The progressive representative, who has repeatedly won a swing district in a historically Republican region, is running for Senate.
Rep. Katie Porter of California wasn’t subtle about how many f*cks she gives that her state’s senior senator hasn’t yet announced her plans for 2024. The progressive Congress member from Orange County announced her candidacy for Senate Tuesday morning, kick-starting what will become a crowded, intense, and extremely expensive campaign to represent California in 2025.
Her candidacy was expected. She is one of the most visible figures from California in liberal and progressive political circles, making a name for herself with viral moments interrogating banking executives, and she’s been winning competitive seats in California’s historic conservative heartland of Orange County by thin margins since 2018’s blue wave.
But she made her announcement before California Sen. Dianne Feinstein, the longest-serving member of the Senate, said anything about her plans for 2024. Feinstein, who won her seat in 1992, is now 89, and she is widely expected to retire.
“Everyone is of course welcome to throw their hat in the ring, and I will make an announcement concerning my plans for 2024 at the appropriate time,” Feinstein said in a statement. “Right now, I’m focused on ensuring California has all the resources it needs to cope with the devastating storms slamming the state and leaving more than a dozen dead.”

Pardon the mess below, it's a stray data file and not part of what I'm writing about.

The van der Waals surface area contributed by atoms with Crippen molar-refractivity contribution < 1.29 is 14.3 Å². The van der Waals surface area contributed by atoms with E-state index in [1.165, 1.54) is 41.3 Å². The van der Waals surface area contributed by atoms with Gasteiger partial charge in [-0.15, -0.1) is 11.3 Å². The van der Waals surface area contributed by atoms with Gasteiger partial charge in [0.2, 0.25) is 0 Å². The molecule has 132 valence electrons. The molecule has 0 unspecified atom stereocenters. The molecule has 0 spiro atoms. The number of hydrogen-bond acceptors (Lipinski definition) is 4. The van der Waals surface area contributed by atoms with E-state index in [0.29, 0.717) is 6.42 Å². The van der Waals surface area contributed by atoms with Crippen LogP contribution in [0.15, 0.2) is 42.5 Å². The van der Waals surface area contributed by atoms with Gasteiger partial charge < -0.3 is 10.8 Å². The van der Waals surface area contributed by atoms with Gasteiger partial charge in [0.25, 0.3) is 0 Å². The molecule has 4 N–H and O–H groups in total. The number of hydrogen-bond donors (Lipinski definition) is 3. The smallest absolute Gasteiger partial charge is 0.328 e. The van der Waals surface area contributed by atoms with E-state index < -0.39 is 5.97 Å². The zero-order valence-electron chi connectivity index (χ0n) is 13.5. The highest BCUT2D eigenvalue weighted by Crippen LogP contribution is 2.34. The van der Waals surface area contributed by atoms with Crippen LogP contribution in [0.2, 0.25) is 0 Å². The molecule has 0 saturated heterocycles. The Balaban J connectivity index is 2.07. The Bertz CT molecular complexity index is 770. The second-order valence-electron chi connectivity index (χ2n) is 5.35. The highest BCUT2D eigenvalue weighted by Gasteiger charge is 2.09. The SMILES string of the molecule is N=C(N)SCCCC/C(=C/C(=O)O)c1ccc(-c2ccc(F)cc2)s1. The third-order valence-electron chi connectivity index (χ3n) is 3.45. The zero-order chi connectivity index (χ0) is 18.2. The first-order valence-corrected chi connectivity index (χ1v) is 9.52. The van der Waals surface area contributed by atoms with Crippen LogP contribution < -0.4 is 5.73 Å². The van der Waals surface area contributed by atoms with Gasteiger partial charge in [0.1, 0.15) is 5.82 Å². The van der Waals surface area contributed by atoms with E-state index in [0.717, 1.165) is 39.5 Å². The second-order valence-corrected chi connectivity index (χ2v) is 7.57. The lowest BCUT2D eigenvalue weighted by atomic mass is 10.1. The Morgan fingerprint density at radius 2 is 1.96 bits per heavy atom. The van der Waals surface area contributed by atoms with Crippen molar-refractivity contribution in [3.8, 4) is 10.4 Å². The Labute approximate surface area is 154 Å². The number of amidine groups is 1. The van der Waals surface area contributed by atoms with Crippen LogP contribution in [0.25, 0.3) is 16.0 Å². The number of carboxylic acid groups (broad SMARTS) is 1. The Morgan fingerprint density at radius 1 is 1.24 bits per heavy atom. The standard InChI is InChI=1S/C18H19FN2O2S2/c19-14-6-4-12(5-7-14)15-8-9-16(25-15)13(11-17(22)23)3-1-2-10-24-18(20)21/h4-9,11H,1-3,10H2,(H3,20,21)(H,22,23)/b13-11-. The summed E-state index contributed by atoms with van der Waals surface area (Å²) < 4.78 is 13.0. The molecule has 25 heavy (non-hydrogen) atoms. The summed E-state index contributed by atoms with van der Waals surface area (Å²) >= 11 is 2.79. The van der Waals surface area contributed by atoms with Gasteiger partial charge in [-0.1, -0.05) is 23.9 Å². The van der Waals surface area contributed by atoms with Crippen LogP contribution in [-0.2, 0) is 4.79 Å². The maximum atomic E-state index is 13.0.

Rep. Ro Khanna, a fellow progressive Congress member who is mulling a Senate run, reacted to Porter’s announcement by citing, too, the historic storms and flooding hitting the West Coast, telling NBC News that “my district is facing historic weather conditions. My focus is on that. In the next few months, I will make a decision.”
Porter’s early announcement is a show of strength against possible challengers, like Khanna, Rep. Adam Schiff, and Rep. Barbara Lee (who have been running shadow campaigns to try to shore up support before going public), but it isn’t likely to clear the field. Though Porter is one the Democratic Party’s strongest fundraisers (she raised $25 million in 2022 and has $7 million in her war chest), her rivals also ended the 2022 midterms with significant amounts of money (Schiff with $20 million, Khanna with $5 million).
Money matters in any election, but California elections are especially expensive. Its pricey media markets, huge Democratic voting population, and diverse communities make it difficult for candidates to reach voters. And the state has a nonpartisan primary process, meaning the top two Democrats (and they will likely be Democrats because California Republicans don’t have a roster of credible statewide candidates) who win votes on primary day will have to duke it out in the general election. Combined, that points to a Senate contest that could cost a historic amount.
The race will also garner a ton of attention. Some of the Democratic Party’s most recognizable national figures, who frequently go viral and benefited from their opposition to Trump during his presidency, will be toughing it out for the country to watch. Each will likely draw in heaps of donations from progressive and liberal Democratic voters.